Tuesday, December 16, 2014

Seattle Day 2 - Part 1

Seattle Day 2 - Part 1
EMP Museum - Chihuly Glass Garden - Kerry Park

In my attempts to keep this short and sweet and let the photos speak for themselves with a few travel tips bullet points, I bring to you my second day in the touristy section of the beautiful city of Seattle. After sleeping in a bit I hopped on the lightrail and got off at the monorail station stop.

A leftover wonder from the 1962 World's Fair, the Seattle Monorail only has two stops, one in Seattle Center and the other in Downtown Seattle. Also make sure you have cash, as I believe that, that is the only way you can pay for a ticket, but the fair is cheap and the ride is neat so hop aboard. Once you get off at the Seattle Center station, right across is the perhaps the structure the city most famous for, the Space Needle, which is also another feature leftover from the 1962 World's Fair.

While I'm sure the view from the Space Needle must be impressive at the 520 feet tall and 360 degree Observation Deck, I decided to skip the elevator ride to the top and save my money for other things, like entry into the EMP Museum.

Formerly known as the Experience Music Project Museum, EMP has expanded its collection to all things pop culture and music and now is officially known as just EMP Museum. If you're a music and pop culture geek like I am, prepare to spend a chunk of time here as I ended up spending nearly 4 hours full on nerding out.

My initial main reason to stop by this architecturally interesting place was for the exhibit, Nirvana: Taking Punk to the Masses, which came complete with an audio tour narrated by bass player for the band Krist Novoselic. Seeing handwritten lyrics from Kurt Cobain, Dave Grohl's drum set and Novoselic's guitar was a huge experience for any Nirvana fan, including me. 

But the nerd out session didn't end there, other exhibits featured artifacts from Jimi Hendrix's life in London and equipment from his band, the Jimi Hendrix Experience were featured.

Then weaving through the various floors of exhibits there was a room dedicated to letting you try out different guitars and other musical instruments. Then came the pop culture nerd out, with an exhibit featuring the Icons of Science Fiction where props from everything you could imagine were on display from one of Ed Wood's flying saucers from Plan 9 From Outerspace to an original Cyberman suit from a Fourth Doctor episode of Doctor Who.

The Angel of Death from Hellboy II and The Shining's Jack Torrance's infamous axe greeted you on another floor dedicated to the world of horror movies. And the nerdtastic fun didn't stop there, where another room featured props, costumes and manuscripts from the world of Fantasy where you could see Cersei and Tyrion Lannister's costumes, the face of Fauno from Pan's Labyrinth and pages from George R. R. Martin's A Song of Ice and Fire series.

After grabbing lunch at EMP's cafe (moderately priced and tasted delicious) I exited through the Sky Church (a term coined by Jimi Hendrix where people can come together and enjoy music) where a crowd had started to form watch the Michael Jackson classic Thriller music video.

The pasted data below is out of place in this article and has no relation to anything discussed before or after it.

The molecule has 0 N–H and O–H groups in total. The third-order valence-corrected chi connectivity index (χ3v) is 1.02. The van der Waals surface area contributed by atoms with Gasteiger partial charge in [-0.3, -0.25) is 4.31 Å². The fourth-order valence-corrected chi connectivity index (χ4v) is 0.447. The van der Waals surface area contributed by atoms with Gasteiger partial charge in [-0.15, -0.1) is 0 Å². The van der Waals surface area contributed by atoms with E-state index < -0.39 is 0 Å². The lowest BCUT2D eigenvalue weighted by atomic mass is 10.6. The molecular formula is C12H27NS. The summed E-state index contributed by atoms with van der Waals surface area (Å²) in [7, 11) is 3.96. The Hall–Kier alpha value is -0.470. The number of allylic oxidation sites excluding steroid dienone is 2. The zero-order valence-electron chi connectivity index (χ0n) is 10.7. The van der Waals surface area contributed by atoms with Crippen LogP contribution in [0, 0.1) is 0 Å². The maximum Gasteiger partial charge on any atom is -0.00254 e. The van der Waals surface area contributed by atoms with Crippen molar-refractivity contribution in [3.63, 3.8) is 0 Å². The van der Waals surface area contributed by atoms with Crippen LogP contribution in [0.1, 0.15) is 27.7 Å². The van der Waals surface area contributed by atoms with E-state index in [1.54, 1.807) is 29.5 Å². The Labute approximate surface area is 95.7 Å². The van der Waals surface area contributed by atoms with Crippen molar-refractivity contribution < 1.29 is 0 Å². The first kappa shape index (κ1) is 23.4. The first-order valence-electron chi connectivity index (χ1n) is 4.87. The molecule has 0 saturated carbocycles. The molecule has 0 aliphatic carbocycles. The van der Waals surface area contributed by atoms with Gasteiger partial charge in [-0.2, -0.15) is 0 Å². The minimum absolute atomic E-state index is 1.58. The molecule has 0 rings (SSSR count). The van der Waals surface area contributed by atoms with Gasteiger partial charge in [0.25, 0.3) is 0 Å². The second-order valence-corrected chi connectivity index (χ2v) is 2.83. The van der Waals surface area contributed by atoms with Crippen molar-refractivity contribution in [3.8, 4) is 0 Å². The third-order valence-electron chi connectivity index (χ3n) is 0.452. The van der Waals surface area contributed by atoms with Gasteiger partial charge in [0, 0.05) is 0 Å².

Next stop was Chihuly Garden and Glass, a museum dedicated to showing the glass sculpture art of Washington State native Dale Chihuly. In retrospect the exhibit provided a unique experience to photograph Chihuly's art, but I found the price of admission lofty, despite a discount due to part of the museum being closed, and the often very crowded space filled with campers (photographers of any ilk, mostly with iPhones and DSLR's who stand in one spot taking a photograph for what feels like an eternity) who would not budge, took away from the experience.

If you do decide to spend the dough to go, I would avoid high tourist season and the weekend (I went on a Friday) and perhaps then you might enjoy it. Or if you find yourself traveling to Las Vegas, stop by the Bellagio and other hotels on the strip and you're bound to see similar sculptures by Chihuly on display without having to splurge on a ticket and wait for the person in front of you to learn how to master their iPhoneography and watch as they decide on just the right filter to apply before posting it on Instagram as they then contemplate on whether or not to move on to the next art piece.

I had originally intended to go to Kerry Park either at night to capture the ever famous Seattle skyline all lit up, or at sunset, which would hopefully provide a golden view of Mount Rainer in the distance. However I was tired and trying to conserve funds for the second half of my summer journey, so while I was in the area, I hailed a cab for a short drive to snap a quick pic before returning to Seattle Center.

Regardless of what time of day you do you end up going, if you're looking for a Seattle skyline shot, Kerry Park is one of the best places to go.

I managed to cram a lot in, in the two and a half days I was fortunate enough to spend there, so next up on the blog will be the second half of my exploits in Seattle. Stay tuned!

Quick Tip: For pretty much all Seattle tourist attractions, it's always cheaper to buy your ticket online, before you go.

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